John Leo
Polls keep showing that American Indians aren’t really offended by college team nicknames such as warriors, braves, Indians, Seminoles, and Fighting Illini. But many sportswriters, campus “diversity” officials, and now the National Collegiate Athletic Association think they ought to be. So the NCAA says it will ban from championship play all college teams with “hostile or abusive” nicknames and mascots. It apparently took this action without consulting tribal leaders. “It’s like history-they left the natives out,” said Max Osceola, a member of the tribal council of the Seminole Tribe of Florida, which approves the use of the Seminole mascot and nickname long used by Florida State. “They have nonnatives telling natives what’s good for them.” Here we are confronted by the dreaded social disease of nannyism, the irrepressible urge toward do-good coercion. The nannies are all around us now, attempting to ban smoking in outdoor areas, including New York’s vast Central Park, working to eliminate one schoolyard game after another, including dodge ball (too violent), tag (hurts feelings by turning kids into targets), and just about any game with winners and losers (competition douses the cooperative ethic, and losers can be traumatized for life).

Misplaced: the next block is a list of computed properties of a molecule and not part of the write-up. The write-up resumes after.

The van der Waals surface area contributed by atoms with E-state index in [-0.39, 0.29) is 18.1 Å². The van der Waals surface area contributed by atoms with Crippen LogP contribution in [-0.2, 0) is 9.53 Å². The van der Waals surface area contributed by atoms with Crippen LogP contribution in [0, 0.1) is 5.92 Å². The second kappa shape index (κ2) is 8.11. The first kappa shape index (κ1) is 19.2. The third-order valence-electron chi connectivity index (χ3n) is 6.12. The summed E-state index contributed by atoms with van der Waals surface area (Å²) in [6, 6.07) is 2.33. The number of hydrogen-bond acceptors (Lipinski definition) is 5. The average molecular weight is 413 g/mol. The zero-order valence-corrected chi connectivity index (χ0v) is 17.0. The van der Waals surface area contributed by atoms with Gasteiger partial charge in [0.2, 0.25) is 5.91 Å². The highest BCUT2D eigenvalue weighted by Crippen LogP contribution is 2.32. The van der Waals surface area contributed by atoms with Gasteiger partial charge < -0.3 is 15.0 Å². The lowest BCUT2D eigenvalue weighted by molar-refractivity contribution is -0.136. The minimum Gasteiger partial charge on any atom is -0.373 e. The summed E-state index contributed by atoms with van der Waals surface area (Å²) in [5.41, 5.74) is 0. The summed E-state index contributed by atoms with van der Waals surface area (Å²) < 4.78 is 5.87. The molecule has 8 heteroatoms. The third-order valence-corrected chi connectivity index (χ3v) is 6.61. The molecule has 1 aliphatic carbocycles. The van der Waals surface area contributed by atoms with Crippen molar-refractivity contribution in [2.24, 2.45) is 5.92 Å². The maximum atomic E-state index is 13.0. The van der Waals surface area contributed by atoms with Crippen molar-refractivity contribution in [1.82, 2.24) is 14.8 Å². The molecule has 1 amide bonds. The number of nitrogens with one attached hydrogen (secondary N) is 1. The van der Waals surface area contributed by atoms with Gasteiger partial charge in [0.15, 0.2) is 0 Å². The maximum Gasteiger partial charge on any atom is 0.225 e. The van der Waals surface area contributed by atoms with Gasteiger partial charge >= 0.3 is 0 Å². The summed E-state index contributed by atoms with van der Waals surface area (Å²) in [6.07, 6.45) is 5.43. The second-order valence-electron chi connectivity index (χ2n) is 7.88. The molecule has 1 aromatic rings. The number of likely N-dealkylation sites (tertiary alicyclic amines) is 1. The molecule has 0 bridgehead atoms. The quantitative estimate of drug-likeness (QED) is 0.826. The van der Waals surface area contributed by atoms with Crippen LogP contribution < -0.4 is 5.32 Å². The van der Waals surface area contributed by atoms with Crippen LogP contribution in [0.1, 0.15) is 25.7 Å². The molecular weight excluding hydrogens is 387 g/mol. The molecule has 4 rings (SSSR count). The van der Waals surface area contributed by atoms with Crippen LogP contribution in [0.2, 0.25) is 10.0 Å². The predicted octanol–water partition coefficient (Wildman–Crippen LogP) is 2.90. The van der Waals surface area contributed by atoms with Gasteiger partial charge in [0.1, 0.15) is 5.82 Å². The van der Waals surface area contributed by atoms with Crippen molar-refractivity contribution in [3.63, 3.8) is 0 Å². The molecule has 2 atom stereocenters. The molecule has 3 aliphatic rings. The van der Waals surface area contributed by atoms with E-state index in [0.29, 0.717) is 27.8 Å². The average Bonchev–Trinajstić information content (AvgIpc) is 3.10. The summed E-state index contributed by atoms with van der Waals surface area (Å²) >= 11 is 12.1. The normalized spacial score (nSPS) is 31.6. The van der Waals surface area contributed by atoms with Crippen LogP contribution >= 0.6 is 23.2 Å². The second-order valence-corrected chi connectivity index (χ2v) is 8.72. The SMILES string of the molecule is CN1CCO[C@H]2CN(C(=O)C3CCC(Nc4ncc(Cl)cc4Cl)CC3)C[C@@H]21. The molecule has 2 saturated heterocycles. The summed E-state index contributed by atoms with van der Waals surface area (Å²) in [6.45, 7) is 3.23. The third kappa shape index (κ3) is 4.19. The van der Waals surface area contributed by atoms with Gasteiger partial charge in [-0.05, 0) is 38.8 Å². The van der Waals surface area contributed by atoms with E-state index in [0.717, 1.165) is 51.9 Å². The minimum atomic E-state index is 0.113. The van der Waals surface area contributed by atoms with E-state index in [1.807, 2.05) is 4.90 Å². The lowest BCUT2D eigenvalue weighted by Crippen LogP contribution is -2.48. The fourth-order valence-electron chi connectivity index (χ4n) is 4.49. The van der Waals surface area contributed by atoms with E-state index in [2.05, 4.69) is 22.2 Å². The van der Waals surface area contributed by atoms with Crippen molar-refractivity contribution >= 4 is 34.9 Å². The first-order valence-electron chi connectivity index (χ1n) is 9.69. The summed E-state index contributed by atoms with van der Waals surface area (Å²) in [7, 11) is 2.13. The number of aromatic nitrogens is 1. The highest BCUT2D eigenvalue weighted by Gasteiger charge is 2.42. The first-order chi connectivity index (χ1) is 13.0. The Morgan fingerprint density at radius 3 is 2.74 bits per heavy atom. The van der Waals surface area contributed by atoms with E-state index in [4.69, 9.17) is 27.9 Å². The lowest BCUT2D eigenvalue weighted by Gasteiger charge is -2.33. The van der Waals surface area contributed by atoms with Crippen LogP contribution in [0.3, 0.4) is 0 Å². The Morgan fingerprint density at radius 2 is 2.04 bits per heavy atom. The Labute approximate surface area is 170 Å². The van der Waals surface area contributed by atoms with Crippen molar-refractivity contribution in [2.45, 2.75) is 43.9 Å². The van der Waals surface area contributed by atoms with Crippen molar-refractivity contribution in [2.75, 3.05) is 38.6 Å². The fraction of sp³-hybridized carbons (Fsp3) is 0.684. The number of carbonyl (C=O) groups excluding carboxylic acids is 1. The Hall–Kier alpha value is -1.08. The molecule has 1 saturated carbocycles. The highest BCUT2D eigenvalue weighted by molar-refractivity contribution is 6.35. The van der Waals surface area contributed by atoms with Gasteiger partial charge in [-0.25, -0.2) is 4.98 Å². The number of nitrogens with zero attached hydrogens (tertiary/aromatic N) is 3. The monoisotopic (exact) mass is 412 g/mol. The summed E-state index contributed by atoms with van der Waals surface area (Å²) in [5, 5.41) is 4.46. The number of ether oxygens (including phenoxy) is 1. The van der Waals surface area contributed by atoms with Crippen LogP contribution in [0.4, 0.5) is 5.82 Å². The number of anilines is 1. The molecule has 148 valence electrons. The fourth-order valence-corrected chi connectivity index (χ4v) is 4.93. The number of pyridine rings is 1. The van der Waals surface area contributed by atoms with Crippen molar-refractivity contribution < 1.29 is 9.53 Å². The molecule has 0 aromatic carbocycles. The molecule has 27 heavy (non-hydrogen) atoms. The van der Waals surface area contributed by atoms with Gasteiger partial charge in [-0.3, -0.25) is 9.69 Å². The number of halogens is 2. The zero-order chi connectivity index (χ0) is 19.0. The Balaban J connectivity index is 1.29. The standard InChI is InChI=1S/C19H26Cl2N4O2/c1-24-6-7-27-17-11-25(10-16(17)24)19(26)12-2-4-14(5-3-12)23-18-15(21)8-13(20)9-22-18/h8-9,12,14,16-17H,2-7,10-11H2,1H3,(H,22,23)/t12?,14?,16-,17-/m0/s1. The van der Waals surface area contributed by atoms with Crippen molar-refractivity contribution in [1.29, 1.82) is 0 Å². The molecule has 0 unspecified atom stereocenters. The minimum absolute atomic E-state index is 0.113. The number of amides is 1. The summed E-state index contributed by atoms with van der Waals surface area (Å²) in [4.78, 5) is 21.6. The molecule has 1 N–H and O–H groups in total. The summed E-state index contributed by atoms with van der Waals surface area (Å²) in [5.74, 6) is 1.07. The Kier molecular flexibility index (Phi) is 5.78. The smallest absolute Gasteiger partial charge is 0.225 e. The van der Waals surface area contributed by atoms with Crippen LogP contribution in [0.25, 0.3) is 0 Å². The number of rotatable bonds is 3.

California has banned genetically modified fish from home aquariums, and San Francisco set strict rules for doghouse construction. Alabama banned sex toys. A California legislator introduced a state bill to prohibit use of tanning machines by those under age 18, unless they have a doctor’s prescription. A New York assemblyman sponsored a bill to require every car in the state to come with a device that would allow driving only if the motorist blew into a tube and passed a Breathalyzer test. The test would have to be repeated every 30 to 40 minutes, or the car would stop. In North Dakota, a state bill would make it illegal for people who are just turning 21 to drink before 8 a.m. on their birthdays. The goal is to keep the young from rushing out at midnight on their birthday to get drunk. It’s a good idea to stop glamorizing smoking in movies, but the nannies want more. Stanton Glantz, a researcher opposed to tobacco, wants smoking to earn a bad rating for films, maybe an R for explicit inhalation.

John Leo

John Leo is editor of and a former contributing editor at U.S. News and World Report.

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